Friday, December 9, 2016

How to Be a Devils Fan In St. Louis -- 2016-17 Edition

Tonight, the Devils play the St. Louis Blues at the Prudential Center. Next Thursday night, the teams will play each other again, in St. Louis. Named for W.C. Handy's song "Saint Louis Blues," the Blues are 1 of 3 teams in major league sports to be named after a song.

One of the others is easy: The New Orleans Saints are named for that familiar New Orleans tune "When the Saints Go Marching In." The other? The constant playing of George M. Cohan's "Yankee Doodle Dandy" during the 1st Pennant race of the New York Highlanders in 1904 led to them being nicknamed the Yankees, and Yankees they have been ever since. (Ironically, Cohan was a New York Giants fan.)

As a result of their name, the Blues' solid-color jerseys have always been blue (with gold trim, and occasionally also some red), and their logo has always been a blue note. Their fans use the slogan, "Long Live the Note."

It has lived long: The Blues have never seriously considered moving out of St. Louis, nor have they ever been seriously targeted for being moved, unlike the NFL Cardinals and Rams, and the NBA Hawks, and even the baseball Cardinals were nearly lost in the early 1950s and were targeted again in the late 1950s by cities hedging their bets against losing out on the expansion sweepstakes.

However, that long history works against them when you realize that, in 48 seasons (47 if you don't count the canceled 2004-05), they've never won the Stanley Cup.

Before You Go. While the Gateway City can get brutally hot in the summers, this is December. The website of the St. Louis Post-Dispatch is predicting low 40s for Thursday afternoon and low 30s for the evening. The arena is a little bit inland from the river, so wind might not be an issue like it would be if you were going to see an event outdoors at Busch Stadium. Still, you will need a winter coat.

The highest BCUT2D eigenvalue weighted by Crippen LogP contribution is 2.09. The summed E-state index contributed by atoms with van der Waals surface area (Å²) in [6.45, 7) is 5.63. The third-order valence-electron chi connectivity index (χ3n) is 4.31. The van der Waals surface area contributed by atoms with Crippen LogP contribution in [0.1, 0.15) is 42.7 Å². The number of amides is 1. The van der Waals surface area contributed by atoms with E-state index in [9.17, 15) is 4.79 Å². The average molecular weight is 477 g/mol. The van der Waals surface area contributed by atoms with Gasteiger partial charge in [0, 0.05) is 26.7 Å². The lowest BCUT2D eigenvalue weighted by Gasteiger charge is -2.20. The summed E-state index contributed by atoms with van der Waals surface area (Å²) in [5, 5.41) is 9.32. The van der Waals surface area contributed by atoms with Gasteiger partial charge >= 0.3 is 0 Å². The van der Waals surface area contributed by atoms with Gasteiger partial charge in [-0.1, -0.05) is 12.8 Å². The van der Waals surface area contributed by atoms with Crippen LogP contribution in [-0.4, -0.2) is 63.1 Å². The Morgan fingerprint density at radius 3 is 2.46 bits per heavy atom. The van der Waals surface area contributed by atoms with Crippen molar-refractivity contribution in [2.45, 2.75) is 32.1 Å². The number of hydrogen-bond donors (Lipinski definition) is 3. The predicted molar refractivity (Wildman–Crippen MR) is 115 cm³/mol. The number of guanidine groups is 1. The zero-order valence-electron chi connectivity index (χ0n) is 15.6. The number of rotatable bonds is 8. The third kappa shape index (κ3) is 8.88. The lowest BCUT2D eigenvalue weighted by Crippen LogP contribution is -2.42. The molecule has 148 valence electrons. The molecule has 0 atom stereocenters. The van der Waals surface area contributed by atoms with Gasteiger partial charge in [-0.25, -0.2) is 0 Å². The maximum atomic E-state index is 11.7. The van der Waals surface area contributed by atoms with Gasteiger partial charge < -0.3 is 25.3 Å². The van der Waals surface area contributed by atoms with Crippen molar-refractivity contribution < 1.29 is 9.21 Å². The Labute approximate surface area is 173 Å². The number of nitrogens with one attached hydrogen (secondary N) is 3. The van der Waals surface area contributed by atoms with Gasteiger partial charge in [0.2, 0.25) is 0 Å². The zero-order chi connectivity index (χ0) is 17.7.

St. Louis is in the Central Time Zone, an hour behind New York. Adjust your timepieces accordingly.

Tickets. While the Cardinals always sell well, even in off years, the Blues averaged 18,315 fans per home game last season. That would have been 1,200 seats over a sellout at the old Saint Louis Arena, but at the Scottrade Center, it's under 96 percent of capacity. So getting tickets for a Blues game might not be all that hard, especially against the Devils, who aren't exactly a regional rival like Chicago, Detroit or Minnesota.

Blues tickets are cheap compared to the Devils, Scum and Philth. Center Ice Premier seats are $229. The Plaza End is the west side, the Blue Chip End is the east side. Plaza Center seats are $95, Plaza End Low rows are $88, Plaza End High rows are $69. Blue Chip Low rows are $59, Blue Chip High rows are $52. The upper level is called the Mezzanine, and Center Low rows are $95, Center Middle rows are $72, End Low rows are $39, and End High rows are $34.

Getting There. The Scottrade Center is 941 miles from the Prudential Center. Knowing this, your first reaction is going to be to fly out there.

If you order tickets from American Airlines now, and you don't mind changing planes in Charlotte, you can get a flight out of Newark Airport to Lambert-St. Louis International Airport for under $900. If you want a nonstop flight, you could get it on United Airlines, but you'd have to fly out at around 5:00 the next morning, and it wouldn't save you any money. (Albert Bond Lambert was a St. Louis golfer and early aviator.)